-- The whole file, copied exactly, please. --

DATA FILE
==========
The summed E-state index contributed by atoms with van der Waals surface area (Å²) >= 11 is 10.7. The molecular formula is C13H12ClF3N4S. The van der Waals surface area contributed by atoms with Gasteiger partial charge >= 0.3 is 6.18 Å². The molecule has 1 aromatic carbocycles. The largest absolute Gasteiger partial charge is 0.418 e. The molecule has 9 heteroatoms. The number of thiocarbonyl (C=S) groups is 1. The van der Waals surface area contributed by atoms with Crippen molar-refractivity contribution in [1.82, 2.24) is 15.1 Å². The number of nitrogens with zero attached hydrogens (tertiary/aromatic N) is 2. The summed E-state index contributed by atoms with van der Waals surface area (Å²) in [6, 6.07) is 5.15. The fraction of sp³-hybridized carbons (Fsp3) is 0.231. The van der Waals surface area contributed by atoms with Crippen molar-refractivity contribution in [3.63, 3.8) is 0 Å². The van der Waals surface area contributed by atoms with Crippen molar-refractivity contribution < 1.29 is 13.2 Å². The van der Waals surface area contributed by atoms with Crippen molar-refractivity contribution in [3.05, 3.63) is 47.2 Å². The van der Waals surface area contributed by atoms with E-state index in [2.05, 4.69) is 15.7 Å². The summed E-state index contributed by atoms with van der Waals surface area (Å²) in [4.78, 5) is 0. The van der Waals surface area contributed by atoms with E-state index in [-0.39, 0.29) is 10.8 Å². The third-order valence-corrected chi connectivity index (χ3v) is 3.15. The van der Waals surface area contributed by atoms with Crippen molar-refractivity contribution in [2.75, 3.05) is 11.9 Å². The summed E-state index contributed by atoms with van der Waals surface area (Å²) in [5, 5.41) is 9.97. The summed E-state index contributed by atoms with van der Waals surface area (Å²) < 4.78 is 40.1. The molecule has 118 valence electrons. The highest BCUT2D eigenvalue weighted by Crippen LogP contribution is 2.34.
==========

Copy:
The summed E-state index contributed by atoms with van der Waals surface area (Å²) >= 11 is 10.7. The molecular formula is C13H12ClF3N4S. The van der Waals surface area contributed by atoms with Gasteiger partial charge >= 0.3 is 6.18 Å². The molecule has 1 aromatic carbocycles. The largest absolute Gasteiger partial charge is 0.418 e. The molecule has 9 heteroatoms. The number of thiocarbonyl (C=S) groups is 1. The van der Waals surface area contributed by atoms with Crippen molar-refractivity contribution in [1.82, 2.24) is 15.1 Å². The number of nitrogens with zero attached hydrogens (tertiary/aromatic N) is 2. The summed E-state index contributed by atoms with van der Waals surface area (Å²) in [6, 6.07) is 5.15. The fraction of sp³-hybridized carbons (Fsp3) is 0.231. The van der Waals surface area contributed by atoms with Crippen molar-refractivity contribution in [3.63, 3.8) is 0 Å². The van der Waals surface area contributed by atoms with Crippen molar-refractivity contribution < 1.29 is 13.2 Å². The van der Waals surface area contributed by atoms with Crippen molar-refractivity contribution in [3.05, 3.63) is 47.2 Å². The van der Waals surface area contributed by atoms with E-state index in [2.05, 4.69) is 15.7 Å². The summed E-state index contributed by atoms with van der Waals surface area (Å²) in [4.78, 5) is 0. The van der Waals surface area contributed by atoms with E-state index in [-0.39, 0.29) is 10.8 Å². The third-order valence-corrected chi connectivity index (χ3v) is 3.15. The van der Waals surface area contributed by atoms with Crippen molar-refractivity contribution in [2.75, 3.05) is 11.9 Å². The summed E-state index contributed by atoms with van der Waals surface area (Å²) in [5, 5.41) is 9.97. The summed E-state index contributed by atoms with van der Waals surface area (Å²) < 4.78 is 40.1. The molecule has 118 valence electrons. The highest BCUT2D eigenvalue weighted by Crippen LogP contribution is 2.34.